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  • Ashley Woodhall

Positive Security News - Edition 4

This edition was a bit of a struggle. My usual news sources didn't deliver. In fact, I reached out to LinkedIn for help and wonderfully, a lot of great content was shared by both people I know and people I don't. Power of the internet, huh?

  1. Creating a positive cyber security narrative in A/NZ I love this article as it really articulates the spirit I'm aiming for. Rather than pushing stories about data breaches to buy new toys or influence board level decisions, we could be talking about how adopting a secure by design approach will enable our organisations to have confidence and resilience when during stages of growth. Source: Arnnet.com Credit: Hein Pretorius

  2. How A New Team Of Feds Hacked The Hackers And Got Colonial Pipeline's Ransom Back Remember the US Colonial Pipeline cyber incident? Around $4.6m was paid to the cyber-criminals in order to remove it's ransomware and enable the pipelines to function normally. Well, feds in the US have managed to recover $2.3m of the ransom. It is unclear how exactly they recovered it, though it seems the cyber-criminals were a little careless somewhere along their operation. It's a positive step but is an exception to the rule - usually such funds are very difficult to recover through Bitcoin. Source: NPR.org Credit: Chris McGarity

  3. Bringing Governance, Risk, and Compliance to Life Another article that reflects how a small change in ones vocabulary and questioning can result in better relationships and ultimately, increased security hygiene in an organisation. Here's my favourite extract: "Instead of asking “What are the risks involved?” or “What risks are present?,” we need to re-frame the question and ask “What are our goals?” or “What are our objectives?” Once we understand what we’re trying to achieve, we can move on to “What will prevent us from achieving this goal or objective?” and “What can we do to prevent that happening?” At no point have we asked about the risks involved, yet these questions will give us just what we’re looking for – identifying risks and formulating a risk treatment plan." Source: Tripwire.com (guest author: Gary Hibberd) Credit: Gary Hibberd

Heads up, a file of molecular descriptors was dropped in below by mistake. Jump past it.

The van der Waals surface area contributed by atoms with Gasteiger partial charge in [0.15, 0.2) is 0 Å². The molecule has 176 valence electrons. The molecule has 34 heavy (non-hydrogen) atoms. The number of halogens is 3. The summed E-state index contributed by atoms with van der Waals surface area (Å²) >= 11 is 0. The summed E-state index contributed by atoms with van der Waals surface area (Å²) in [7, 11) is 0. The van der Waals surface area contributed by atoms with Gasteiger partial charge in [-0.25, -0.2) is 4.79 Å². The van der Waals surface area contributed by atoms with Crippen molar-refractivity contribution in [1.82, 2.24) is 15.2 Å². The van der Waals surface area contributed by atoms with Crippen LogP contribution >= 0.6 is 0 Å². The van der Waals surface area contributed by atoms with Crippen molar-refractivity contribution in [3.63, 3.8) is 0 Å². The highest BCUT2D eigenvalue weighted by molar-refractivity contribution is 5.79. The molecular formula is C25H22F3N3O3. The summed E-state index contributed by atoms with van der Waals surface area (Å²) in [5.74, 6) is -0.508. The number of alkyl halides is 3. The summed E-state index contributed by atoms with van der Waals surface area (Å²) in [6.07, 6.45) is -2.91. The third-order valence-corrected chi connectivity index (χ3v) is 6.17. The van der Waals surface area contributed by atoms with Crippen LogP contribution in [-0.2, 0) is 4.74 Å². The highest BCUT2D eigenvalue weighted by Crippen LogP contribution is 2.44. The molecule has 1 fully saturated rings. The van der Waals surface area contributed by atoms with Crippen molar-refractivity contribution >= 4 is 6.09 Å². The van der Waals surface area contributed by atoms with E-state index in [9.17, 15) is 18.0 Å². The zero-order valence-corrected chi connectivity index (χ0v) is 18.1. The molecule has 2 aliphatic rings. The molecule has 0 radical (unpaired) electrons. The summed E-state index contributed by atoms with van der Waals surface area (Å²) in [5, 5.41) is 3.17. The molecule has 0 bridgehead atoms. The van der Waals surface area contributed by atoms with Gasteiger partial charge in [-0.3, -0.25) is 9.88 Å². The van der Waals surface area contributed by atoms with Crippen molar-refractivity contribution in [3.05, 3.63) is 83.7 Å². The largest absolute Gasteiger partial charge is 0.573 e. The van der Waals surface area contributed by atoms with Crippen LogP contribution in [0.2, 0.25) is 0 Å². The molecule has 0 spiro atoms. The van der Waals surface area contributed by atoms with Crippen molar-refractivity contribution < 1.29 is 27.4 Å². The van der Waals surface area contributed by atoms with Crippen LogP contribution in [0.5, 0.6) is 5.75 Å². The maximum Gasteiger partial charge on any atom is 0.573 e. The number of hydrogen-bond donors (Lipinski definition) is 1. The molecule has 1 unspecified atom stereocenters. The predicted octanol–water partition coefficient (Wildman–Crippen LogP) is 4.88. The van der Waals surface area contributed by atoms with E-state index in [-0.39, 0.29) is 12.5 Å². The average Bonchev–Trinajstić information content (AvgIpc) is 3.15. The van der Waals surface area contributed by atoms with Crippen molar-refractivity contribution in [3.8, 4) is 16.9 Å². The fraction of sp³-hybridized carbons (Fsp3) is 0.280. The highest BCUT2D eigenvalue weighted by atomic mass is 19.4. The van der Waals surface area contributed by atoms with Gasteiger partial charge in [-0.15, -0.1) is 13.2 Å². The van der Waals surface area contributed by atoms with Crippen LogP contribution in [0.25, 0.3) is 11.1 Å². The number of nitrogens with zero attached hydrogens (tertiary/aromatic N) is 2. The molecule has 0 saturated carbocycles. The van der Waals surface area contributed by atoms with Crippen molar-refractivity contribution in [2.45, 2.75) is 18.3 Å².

4. Two UK organisations doing great things in our space CAPSLOCK and TechVets are both helping develop exciting talent in the technology and cyber space, albeit in different ways. Each has identified a unique solution to the purported skills gap within cyber security and are driving positive change by helping people from a variety of backgrounds get into the industry. CAPSLOCK is an innovative alternate to university and other routes into the cyber security job market. They put students through 16 weeks of learning, help get them certified and assign them mentors to assist with career development. They do all of these for less than the cost of a university degree and the students pay nothing until they are earning £27k. In James own words: "The first ever cohort of CAPSLOCK learners graduated last week. These are some amazing people who have spent 16 weeks working hard to enter the industry, and I see them having a great future." TechVets are "A bridge for veterans and service leavers into Cyber and Technology careers". They support veterans with re-skilling and helping them into the tech and cyber industry through their own partner network of companies. At the time of writing there is a community of 6,000 ex-veterans. Resources: CAPSLOCK | TechVets Credit: Alex Martin, James Bore, James Murphy

Huge thanks to everyone who reached out with a positive security news item! Until next time.


Photo by Hannah Busing on Unsplash



 
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